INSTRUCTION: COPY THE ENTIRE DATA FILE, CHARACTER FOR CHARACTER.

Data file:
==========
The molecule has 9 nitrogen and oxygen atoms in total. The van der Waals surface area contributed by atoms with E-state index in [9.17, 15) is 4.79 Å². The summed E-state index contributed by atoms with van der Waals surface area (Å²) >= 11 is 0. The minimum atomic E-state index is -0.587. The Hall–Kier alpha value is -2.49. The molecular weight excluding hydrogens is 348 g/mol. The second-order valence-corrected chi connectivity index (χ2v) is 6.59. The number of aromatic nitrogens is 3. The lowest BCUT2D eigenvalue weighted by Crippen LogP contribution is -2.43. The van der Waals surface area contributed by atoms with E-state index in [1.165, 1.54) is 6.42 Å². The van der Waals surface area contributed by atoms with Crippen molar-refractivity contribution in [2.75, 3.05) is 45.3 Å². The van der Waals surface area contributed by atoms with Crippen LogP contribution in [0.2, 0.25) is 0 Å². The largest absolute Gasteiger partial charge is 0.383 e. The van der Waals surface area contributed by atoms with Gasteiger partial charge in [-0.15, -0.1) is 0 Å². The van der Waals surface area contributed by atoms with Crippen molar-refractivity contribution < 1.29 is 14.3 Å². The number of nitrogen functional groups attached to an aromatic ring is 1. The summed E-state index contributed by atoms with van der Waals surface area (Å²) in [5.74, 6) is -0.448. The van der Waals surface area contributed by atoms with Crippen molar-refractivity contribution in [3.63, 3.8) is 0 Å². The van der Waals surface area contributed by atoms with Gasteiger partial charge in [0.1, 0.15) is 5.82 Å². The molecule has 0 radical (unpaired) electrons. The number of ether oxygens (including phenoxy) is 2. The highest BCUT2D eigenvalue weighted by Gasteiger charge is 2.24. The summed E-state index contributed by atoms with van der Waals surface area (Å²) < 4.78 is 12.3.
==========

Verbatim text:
The molecule has 9 nitrogen and oxygen atoms in total. The van der Waals surface area contributed by atoms with E-state index in [9.17, 15) is 4.79 Å². The summed E-state index contributed by atoms with van der Waals surface area (Å²) >= 11 is 0. The minimum atomic E-state index is -0.587. The Hall–Kier alpha value is -2.49. The molecular weight excluding hydrogens is 348 g/mol. The second-order valence-corrected chi connectivity index (χ2v) is 6.59. The number of aromatic nitrogens is 3. The lowest BCUT2D eigenvalue weighted by Crippen LogP contribution is -2.43. The van der Waals surface area contributed by atoms with E-state index in [1.165, 1.54) is 6.42 Å². The van der Waals surface area contributed by atoms with Crippen molar-refractivity contribution in [2.75, 3.05) is 45.3 Å². The van der Waals surface area contributed by atoms with Crippen LogP contribution in [0.2, 0.25) is 0 Å². The largest absolute Gasteiger partial charge is 0.383 e. The van der Waals surface area contributed by atoms with Gasteiger partial charge in [-0.15, -0.1) is 0 Å². The van der Waals surface area contributed by atoms with Crippen molar-refractivity contribution < 1.29 is 14.3 Å². The number of nitrogen functional groups attached to an aromatic ring is 1. The summed E-state index contributed by atoms with van der Waals surface area (Å²) in [5.74, 6) is -0.448. The van der Waals surface area contributed by atoms with Crippen molar-refractivity contribution in [3.63, 3.8) is 0 Å². The van der Waals surface area contributed by atoms with Gasteiger partial charge in [0.1, 0.15) is 5.82 Å². The molecule has 0 radical (unpaired) electrons. The number of ether oxygens (including phenoxy) is 2. The highest BCUT2D eigenvalue weighted by Gasteiger charge is 2.24. The summed E-state index contributed by atoms with van der Waals surface area (Å²) < 4.78 is 12.3.